I noticed you are learning Russian, too. Well, the Russian layout is different:
The reason being that about a thousand years ago it was as follows:
- 1 → use the singular
- 2 → use the dual
- 3,4 → use the plural
- anything else → treat as a noun and use the Genitive plural
Then the dual number was lost in most Slavic languages, the gaping holes patched up by whichever forms seemed "good enough".
Numbers combine with different forms of nouns (for historical reasons):
- один студент
- два студенти
- три студенти
- чотири студенти
- п'ять студентів
The form will depend on the last word of the numeral. In the "Nominative" case the noun will actually be in the Nominative for "one" (singular), "two"/"three"/"four" (plural).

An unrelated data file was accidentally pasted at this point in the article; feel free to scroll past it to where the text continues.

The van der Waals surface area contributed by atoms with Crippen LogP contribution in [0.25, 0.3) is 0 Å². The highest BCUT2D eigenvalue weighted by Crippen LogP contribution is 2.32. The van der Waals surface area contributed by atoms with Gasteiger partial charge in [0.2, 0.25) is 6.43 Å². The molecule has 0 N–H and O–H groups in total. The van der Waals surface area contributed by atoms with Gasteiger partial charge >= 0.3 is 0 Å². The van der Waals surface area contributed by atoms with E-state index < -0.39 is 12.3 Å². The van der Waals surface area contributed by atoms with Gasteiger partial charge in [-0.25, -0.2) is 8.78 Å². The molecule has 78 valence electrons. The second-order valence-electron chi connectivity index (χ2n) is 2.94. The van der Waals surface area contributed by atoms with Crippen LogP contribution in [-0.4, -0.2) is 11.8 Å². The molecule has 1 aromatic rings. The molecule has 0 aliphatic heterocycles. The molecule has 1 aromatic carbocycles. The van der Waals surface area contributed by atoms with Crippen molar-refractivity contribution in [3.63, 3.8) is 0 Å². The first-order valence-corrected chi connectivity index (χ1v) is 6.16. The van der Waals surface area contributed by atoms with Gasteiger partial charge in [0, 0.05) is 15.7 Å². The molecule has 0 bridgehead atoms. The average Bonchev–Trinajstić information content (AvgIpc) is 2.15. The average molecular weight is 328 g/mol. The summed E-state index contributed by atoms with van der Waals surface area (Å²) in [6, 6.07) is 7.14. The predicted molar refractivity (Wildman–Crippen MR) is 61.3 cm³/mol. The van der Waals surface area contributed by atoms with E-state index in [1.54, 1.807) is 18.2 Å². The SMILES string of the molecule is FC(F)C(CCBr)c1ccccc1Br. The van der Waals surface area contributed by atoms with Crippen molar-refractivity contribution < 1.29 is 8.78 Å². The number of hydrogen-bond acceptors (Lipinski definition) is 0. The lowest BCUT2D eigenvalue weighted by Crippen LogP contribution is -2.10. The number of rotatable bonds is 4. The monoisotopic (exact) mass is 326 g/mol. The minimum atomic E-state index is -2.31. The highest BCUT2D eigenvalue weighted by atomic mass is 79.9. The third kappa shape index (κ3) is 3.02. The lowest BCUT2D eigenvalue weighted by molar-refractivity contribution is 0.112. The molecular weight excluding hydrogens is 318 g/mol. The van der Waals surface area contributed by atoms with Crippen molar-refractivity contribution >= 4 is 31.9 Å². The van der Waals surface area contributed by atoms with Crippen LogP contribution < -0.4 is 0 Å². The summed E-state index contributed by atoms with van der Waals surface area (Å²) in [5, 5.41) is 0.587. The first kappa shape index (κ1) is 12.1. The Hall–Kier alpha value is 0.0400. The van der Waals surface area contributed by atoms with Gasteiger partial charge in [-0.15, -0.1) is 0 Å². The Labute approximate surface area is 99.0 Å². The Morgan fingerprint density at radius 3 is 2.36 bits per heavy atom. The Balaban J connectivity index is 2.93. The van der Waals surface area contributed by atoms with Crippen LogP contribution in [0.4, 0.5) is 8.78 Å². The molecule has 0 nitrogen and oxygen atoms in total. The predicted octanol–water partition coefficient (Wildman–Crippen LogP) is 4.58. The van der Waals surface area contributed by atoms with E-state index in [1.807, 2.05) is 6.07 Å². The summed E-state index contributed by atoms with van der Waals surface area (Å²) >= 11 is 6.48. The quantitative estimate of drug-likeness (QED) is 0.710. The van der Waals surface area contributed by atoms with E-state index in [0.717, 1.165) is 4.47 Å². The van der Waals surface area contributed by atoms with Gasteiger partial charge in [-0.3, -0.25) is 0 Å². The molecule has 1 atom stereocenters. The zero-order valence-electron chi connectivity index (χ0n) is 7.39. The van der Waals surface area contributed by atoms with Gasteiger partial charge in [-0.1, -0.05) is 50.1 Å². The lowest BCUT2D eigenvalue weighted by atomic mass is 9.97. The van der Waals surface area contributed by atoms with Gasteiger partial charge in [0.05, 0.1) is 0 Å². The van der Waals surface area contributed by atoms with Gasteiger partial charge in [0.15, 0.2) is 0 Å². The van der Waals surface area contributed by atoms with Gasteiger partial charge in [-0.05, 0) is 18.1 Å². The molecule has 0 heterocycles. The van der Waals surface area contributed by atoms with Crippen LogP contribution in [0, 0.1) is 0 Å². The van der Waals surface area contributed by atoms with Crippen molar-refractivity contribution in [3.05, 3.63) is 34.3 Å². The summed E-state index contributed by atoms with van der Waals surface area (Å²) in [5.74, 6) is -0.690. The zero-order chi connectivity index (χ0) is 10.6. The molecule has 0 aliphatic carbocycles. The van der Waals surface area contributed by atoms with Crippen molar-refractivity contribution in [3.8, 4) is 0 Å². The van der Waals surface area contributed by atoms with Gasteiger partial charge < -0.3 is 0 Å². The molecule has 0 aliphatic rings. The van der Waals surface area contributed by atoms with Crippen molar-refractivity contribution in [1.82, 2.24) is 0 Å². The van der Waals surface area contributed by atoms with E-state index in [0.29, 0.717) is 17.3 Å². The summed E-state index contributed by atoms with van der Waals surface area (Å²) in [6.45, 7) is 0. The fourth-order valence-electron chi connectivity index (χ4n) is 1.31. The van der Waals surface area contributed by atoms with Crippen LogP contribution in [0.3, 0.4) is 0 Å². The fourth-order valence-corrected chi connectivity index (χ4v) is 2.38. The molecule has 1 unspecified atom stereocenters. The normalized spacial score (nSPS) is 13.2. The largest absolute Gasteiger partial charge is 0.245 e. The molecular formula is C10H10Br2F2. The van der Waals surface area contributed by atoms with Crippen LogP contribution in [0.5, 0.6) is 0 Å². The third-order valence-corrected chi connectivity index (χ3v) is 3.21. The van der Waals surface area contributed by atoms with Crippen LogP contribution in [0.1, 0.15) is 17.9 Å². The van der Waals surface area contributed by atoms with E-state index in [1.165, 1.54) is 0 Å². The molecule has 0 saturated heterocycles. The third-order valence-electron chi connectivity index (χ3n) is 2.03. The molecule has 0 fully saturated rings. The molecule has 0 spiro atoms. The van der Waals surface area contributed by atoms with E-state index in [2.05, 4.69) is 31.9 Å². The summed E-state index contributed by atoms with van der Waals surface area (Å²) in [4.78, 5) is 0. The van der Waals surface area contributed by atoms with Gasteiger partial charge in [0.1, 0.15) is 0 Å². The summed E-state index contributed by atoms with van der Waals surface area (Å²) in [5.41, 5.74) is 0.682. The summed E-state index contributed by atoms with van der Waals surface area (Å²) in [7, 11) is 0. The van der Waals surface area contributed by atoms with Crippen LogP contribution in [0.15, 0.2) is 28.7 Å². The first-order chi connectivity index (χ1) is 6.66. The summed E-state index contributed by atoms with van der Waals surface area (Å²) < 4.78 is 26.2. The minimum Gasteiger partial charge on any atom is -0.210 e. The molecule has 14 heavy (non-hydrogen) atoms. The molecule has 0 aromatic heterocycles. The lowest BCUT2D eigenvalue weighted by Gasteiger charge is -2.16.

As soon as you number ends in anything else you use the Genitive plural (as if your number were a noun):
- сім студентів
- одинадцять студентів
- вісімдесят студентів
- тридцять п'ять студентів
- сто студентів
It holds for 5 and up. The form depends on the last word of the numeral (e.g., один студент, п'ятьдесят один студент, шість студентів, тридцять чотири студенти).
But that's for the Nominative form (and matching Accusative form). For everything else, один-numerals use the singular noun and everything else uses the plural noun of whichever case you need in the sentence (e.g., не більше трьох доларів).
The primary reason for this madness is that Slavic languages used to have the dual number—and bigger numbers were like nouns. As the dual form disappeared, the holes were patched up by aligning 2 with 3 and 4.